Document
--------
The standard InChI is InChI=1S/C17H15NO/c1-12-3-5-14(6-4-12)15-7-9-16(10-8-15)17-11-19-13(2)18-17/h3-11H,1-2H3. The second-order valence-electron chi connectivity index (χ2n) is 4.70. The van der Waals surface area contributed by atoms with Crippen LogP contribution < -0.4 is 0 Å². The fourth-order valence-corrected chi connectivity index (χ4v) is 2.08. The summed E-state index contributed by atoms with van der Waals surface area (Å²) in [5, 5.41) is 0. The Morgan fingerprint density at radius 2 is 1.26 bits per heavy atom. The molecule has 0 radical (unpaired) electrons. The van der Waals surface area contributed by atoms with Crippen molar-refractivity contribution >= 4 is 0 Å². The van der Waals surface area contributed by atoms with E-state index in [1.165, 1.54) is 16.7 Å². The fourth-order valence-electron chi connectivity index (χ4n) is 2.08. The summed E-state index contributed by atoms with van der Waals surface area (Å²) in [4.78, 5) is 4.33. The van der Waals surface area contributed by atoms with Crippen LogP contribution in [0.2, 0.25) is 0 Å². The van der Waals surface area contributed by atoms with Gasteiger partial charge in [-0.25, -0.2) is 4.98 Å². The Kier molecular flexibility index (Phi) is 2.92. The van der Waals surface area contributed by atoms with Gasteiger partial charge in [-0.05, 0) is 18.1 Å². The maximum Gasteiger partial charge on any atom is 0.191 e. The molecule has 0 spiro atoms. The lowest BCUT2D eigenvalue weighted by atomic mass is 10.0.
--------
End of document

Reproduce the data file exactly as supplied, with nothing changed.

The standard InChI is InChI=1S/C17H15NO/c1-12-3-5-14(6-4-12)15-7-9-16(10-8-15)17-11-19-13(2)18-17/h3-11H,1-2H3. The second-order valence-electron chi connectivity index (χ2n) is 4.70. The van der Waals surface area contributed by atoms with Crippen LogP contribution < -0.4 is 0 Å². The fourth-order valence-corrected chi connectivity index (χ4v) is 2.08. The summed E-state index contributed by atoms with van der Waals surface area (Å²) in [5, 5.41) is 0. The Morgan fingerprint density at radius 2 is 1.26 bits per heavy atom. The molecule has 0 radical (unpaired) electrons. The van der Waals surface area contributed by atoms with Crippen molar-refractivity contribution >= 4 is 0 Å². The van der Waals surface area contributed by atoms with E-state index in [1.165, 1.54) is 16.7 Å². The fourth-order valence-electron chi connectivity index (χ4n) is 2.08. The summed E-state index contributed by atoms with van der Waals surface area (Å²) in [4.78, 5) is 4.33. The van der Waals surface area contributed by atoms with Crippen LogP contribution in [0.2, 0.25) is 0 Å². The van der Waals surface area contributed by atoms with Gasteiger partial charge in [-0.25, -0.2) is 4.98 Å². The Kier molecular flexibility index (Phi) is 2.92. The van der Waals surface area contributed by atoms with Gasteiger partial charge in [-0.05, 0) is 18.1 Å². The maximum Gasteiger partial charge on any atom is 0.191 e. The molecule has 0 spiro atoms. The lowest BCUT2D eigenvalue weighted by atomic mass is 10.0.